- In a situation where a player is hurt and lying on the ice, state the steps you would take as an officiating team (assuming 3 Person System):
- Both a & b
- Immediately because of the injured player
- Body Check
- Rule 6.2(a)
- On delay, only a minor penalty. If you determine an injury was sustained, elevate to a Major + Game Misconduct
- If the player cleanly took the puck first and the contact was secondary, there would be no call. The caveat is that taking the puck first doesn't give you the right to take advantage of your opponent physically.
- See below:
- Blow the whistle (either referee or linesman do do this) when opposing teams gains possession or immediately if it is obvious player has sustained a serious injury.
- Invite the coach/trainer to the ice.
- Direct the players to their respective bench (goalies remain at their net).
- One linesman is positioned between the benches.
- The other linesman is to oversee the coach and injured player. The referee can stay away.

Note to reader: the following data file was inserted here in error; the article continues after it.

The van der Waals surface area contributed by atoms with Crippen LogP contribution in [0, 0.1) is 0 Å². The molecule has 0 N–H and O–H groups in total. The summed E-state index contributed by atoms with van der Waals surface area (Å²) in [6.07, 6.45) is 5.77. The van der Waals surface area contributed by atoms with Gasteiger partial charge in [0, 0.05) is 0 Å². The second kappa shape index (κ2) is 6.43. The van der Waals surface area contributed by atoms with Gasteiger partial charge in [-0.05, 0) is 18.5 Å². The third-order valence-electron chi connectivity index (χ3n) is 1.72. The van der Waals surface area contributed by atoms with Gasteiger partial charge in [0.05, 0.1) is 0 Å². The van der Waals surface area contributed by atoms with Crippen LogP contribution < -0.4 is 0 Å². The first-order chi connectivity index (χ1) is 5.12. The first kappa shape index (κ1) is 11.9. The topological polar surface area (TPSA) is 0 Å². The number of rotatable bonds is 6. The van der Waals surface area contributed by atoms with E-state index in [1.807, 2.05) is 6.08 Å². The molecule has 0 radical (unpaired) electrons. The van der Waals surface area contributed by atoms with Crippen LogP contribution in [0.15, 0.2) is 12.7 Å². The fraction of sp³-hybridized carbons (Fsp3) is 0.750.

Penalty and Goal
I got the following email from one of our coaches:
"In our game against Langley Bantam C1 yesterday (Dec 4, Langley Twin Rinks), we had an unusual situation. The Angels were down 3-1 on a PP when Langley took a (delayed) penalty. During the delay, the Angels scored with 0:26 left on the penalty for the player already in the box. Rather than wash out the 0:26 and assess a full 2 minutes on the new player, the ref simply waved off the new penalty. With the score now 3-2, 0:26 later that old penalty expired and we were back at even strength. Our belief is that after the goal on the delayed penalty, we should have had a full 2-minute power play."
What does the rulebook say?
Answer: The coach is correct. See Situation 1 Rule 4.2(b)
I’m sure you’ve been in a situation where you know that a penalty needs to be called but you aren’t quite sure what it should be and even when afterwards you check the rule book it still isn’t clear. A defence player on the blue line shot the puck and the blade of her stick broke. Despite being told by the nearby referee to drop her stick she carried it from one side of the rink to the other where her team’s bench was. I blew my whistle to stop the play and she was given a minor penalty.